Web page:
Multiple sclerosis (MS) is an autoimmune disease which has a strong genetic component. This is evident in the greatly increased incidence of MS and other autoimmune diseases in close relatives of affected patients. Much of this genetic susceptibility is due to the inheritance of certain HLA-genes which switch on a number of biochemical steps to produce a specific protein fragment called a peptide. This specific peptide activates T-cells to attack the nervous system. However, like many autoimmune diseases, the initial immune response expands (spreads) to include many other related peptides which in turn activate B-cells so that additional auto-antibodies appear in the patient’s blood. This recruitment of B-cells increases inflammation, and may explain progression of disability seen in MS.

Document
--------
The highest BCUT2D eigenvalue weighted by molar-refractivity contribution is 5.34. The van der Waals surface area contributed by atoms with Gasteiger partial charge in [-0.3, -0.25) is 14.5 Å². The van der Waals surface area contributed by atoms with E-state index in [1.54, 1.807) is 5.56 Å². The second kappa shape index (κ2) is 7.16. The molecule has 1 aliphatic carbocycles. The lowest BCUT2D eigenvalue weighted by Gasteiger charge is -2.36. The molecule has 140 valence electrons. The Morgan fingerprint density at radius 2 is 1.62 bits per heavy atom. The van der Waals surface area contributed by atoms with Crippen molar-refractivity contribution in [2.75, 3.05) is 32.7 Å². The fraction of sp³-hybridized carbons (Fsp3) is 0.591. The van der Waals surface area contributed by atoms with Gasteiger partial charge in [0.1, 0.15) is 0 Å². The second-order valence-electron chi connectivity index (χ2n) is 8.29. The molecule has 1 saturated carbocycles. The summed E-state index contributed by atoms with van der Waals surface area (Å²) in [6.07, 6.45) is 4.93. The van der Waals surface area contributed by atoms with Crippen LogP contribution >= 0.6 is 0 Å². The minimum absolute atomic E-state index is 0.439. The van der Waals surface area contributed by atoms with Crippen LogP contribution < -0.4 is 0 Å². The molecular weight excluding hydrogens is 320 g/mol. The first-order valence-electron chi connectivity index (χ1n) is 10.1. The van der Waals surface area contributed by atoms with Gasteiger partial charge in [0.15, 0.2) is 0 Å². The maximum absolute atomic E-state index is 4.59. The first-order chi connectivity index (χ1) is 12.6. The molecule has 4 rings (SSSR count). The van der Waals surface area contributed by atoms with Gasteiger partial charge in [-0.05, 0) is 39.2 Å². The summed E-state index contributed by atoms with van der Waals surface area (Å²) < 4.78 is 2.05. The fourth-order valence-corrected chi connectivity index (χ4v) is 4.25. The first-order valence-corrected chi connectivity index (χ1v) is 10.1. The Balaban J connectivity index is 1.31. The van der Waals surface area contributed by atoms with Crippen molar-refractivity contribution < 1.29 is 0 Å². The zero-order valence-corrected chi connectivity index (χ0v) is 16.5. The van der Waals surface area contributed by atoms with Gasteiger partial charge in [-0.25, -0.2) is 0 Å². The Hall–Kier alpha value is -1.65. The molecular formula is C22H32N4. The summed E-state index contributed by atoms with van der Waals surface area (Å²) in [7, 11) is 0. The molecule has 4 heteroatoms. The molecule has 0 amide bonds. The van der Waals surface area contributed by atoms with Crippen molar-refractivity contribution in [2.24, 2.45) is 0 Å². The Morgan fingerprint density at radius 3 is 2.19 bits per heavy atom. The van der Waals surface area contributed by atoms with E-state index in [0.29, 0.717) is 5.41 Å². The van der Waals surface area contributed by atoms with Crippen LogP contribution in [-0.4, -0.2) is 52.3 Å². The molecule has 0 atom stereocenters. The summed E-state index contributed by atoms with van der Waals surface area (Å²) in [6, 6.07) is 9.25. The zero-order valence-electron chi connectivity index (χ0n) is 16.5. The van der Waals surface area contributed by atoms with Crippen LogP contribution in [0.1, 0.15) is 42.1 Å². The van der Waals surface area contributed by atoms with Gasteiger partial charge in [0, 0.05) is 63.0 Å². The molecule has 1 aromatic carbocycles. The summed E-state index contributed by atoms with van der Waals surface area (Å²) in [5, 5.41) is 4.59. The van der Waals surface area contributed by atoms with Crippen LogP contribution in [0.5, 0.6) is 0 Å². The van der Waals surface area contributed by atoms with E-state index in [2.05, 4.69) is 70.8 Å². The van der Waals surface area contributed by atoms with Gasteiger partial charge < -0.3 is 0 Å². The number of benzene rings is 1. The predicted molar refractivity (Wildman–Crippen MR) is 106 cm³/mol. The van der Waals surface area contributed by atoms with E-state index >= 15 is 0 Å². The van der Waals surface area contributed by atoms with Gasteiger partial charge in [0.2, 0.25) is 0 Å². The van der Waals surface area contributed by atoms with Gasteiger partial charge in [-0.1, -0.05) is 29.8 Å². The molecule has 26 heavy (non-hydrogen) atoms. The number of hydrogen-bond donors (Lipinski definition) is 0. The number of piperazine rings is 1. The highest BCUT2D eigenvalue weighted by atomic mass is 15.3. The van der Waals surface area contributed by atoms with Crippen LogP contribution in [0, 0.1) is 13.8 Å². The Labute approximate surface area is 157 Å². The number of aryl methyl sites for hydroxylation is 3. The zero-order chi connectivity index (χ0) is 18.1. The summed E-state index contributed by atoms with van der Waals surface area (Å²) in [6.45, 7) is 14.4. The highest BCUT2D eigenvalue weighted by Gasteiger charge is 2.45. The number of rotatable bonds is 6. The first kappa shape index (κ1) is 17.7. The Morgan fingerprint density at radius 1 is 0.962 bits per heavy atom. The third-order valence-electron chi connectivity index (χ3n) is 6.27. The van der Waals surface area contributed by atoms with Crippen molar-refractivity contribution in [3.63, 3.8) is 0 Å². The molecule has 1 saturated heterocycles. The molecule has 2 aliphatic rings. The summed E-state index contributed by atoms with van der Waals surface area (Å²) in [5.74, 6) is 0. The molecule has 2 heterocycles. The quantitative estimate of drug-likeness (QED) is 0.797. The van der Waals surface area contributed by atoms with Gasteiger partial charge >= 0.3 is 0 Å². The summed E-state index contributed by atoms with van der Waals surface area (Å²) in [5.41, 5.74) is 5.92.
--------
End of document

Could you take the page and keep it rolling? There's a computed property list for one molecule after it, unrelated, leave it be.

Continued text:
Our studies have focused on a different autoimmune disease, Sjogren’s syndrome, as a model for this inflammatory reaction which causes progression in the course of MS, as well as other autoimmune diseases. Sjogren’s patients develop higher amounts and several different autoantibodies in their blood, due to the inflammatory reaction in their salivary glands which causes failure of salivary secretions. We have studied 120 Sjogren's patients and found that one specific variation (polymorphism) of a gene (the P2X7 gene) is far more frequent than in normal subjects and is highly associated with the level and range of autoantibodies in the patients blood. This specific gene polymorphism may predict the degree of salivary gland inflammation in Sjogren’s and we will extend these studies to other autoimmune diseases, in particular MS.
Updated: 03 January, 2006